Choosing, Cutting, and Preparing Firewood…

Growing up, summer-time was always a time for preparation. Winter shows up fast and if we were caught off-guard we went without heat. Now that we own a homestead ourselves we are living the same way, and the time of preparation for winter is here…

If you live in midwest America there is a good chance you use firewood for heat in the winter and, if you don’t, you at least know someone who does. There’s a lot to be said about this age-old method of heating a home. Its crude. Its primitive. Its the best heat there is if you ask anyone who has used it before. However nobody will deny heating with firewood can be a lot of work. Unless you are fortunate enough to be able to buy your firewood (seldom a very cost-effective option) heating with this fuel means you’ll find yourself cutting, splitting, and stacking firewood every spring, summer and fall, preparing for the winters ahead.

It is hard work to be sure, but its far from impossible. With a little bit of knowledge, the proper tools, and some good work-ethic getting ready for a winter of wood-burning can be made ten times easier. While I can’t help with the tools or work-ethic, I can try to shed a little light on a few of the things to help make your summers a little less laborious and your winters a little more warm.

Not all firewoods are created equal.

There are two ‘kinds’ of firewood; hardwoods and softwoods. Generally softwoods are readily available in higher elevations and more northerly locations and include species such as Alder, Juniper, and most (if not all) coniferous trees (pines and spruces). Hardwoods thrive in the middle and southern-latitudes and are normally broad-leaved. Oak trees, maples, and Osage Orange(Hedge-Apple) are examples of hardwoods.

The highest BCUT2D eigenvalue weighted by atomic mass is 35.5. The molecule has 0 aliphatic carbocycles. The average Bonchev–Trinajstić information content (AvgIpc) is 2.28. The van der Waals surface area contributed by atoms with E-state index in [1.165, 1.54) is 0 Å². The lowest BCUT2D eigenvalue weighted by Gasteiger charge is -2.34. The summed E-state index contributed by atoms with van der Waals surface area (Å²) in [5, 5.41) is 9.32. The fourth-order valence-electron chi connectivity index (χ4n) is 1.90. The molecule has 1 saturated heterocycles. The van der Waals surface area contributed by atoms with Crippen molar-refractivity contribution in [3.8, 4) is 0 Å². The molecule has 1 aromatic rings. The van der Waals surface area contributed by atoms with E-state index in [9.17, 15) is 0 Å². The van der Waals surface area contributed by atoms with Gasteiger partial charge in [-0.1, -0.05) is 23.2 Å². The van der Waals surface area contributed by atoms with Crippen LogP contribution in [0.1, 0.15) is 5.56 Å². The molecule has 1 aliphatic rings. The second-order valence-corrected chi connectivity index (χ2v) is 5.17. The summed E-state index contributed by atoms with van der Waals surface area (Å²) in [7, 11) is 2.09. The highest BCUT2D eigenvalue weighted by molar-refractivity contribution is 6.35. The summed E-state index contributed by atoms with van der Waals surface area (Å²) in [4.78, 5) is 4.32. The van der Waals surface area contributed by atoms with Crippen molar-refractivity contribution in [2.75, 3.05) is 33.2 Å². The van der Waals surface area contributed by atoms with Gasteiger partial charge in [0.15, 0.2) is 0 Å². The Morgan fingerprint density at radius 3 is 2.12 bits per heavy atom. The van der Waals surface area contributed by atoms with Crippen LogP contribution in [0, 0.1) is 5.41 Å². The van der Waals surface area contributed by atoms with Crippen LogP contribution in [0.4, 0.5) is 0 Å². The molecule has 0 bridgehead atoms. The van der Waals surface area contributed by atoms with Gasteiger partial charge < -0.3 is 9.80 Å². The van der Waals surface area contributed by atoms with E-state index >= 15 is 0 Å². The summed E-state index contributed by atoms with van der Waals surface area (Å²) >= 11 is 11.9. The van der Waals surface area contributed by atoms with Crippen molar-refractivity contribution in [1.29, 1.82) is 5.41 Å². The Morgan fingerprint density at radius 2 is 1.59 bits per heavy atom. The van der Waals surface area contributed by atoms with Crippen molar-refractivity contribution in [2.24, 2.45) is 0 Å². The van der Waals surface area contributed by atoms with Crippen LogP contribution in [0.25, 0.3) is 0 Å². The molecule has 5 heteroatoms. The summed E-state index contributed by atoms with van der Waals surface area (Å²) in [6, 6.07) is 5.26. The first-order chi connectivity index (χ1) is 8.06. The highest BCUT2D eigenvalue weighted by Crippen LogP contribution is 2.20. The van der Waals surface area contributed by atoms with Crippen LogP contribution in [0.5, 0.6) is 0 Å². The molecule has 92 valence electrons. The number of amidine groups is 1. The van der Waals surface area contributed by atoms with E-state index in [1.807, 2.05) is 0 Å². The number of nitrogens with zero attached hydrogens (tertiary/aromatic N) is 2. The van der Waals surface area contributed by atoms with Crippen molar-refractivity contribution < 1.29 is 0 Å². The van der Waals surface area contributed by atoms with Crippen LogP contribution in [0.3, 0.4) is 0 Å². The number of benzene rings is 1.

As the name suggests, softwoods are less rigid than their hardwood counterparts and they tend to grow much faster. They are more readily available, lighter weight, and are easier to deal with when cutting and splitting.

Hardwoods on the other hand are less common in full-form. Their wood is harder, more dense, and as a result will usually be much heavier. Splitting them tends to be more difficult as well.

When it comes to burning, hardwoods are the best option. For all the extra work they require to process, they will burn longer and hotter than most softwoods. (An oak log can burn 1.5x-2x as long as a similarly sized pine log.) If hardwoods are not available softwoods are still more than adequate and safe for burning in a wood stove, but it should be noted they will burn faster and not as hot. Softwoods also have a tendency to leave a lot of creosote in chimneys, so if you choose to use them make sure to clean your chimney frequently during the season.

Good tools are worth the investment.

No invention has made cutting firewood easier than the chainsaw. If you don’t have one, Echo, Husqvarna, and Stihl are the most popular and reliable brands in my experience. My current saw is an Echo with an 18-inch bar. It is reasonably powerful and has done the job well for the year and change I’ve been using it. I could go into more details about chainsaws and their use but I’ll save that for another day.

While chainsaws take care of the cutting, when it comes to splitting it up there is only so much we can do. While gas powered splitters make the task of splitting wood immensely easier, some of us can’t afford those. If you can’t no worries, but you need to invest in the following:

  1. A full-size ax. A hatchet is useful too but I prefer an ax. If a log doesn’t have a crack, you can use an ax to make one easier than a maul.
  2. A splitting maul. This is the bruiser; a big piece of iron secured to a long handle meant to be swung fast. Short of a gas-powered splitter, this is the best you can get. Remember, weight is not superior to velocity. Mine is 8.5 lbs and is plenty. Make sure you can swing it fastI can’t stress this enough. Use your body-weight. Swing fast.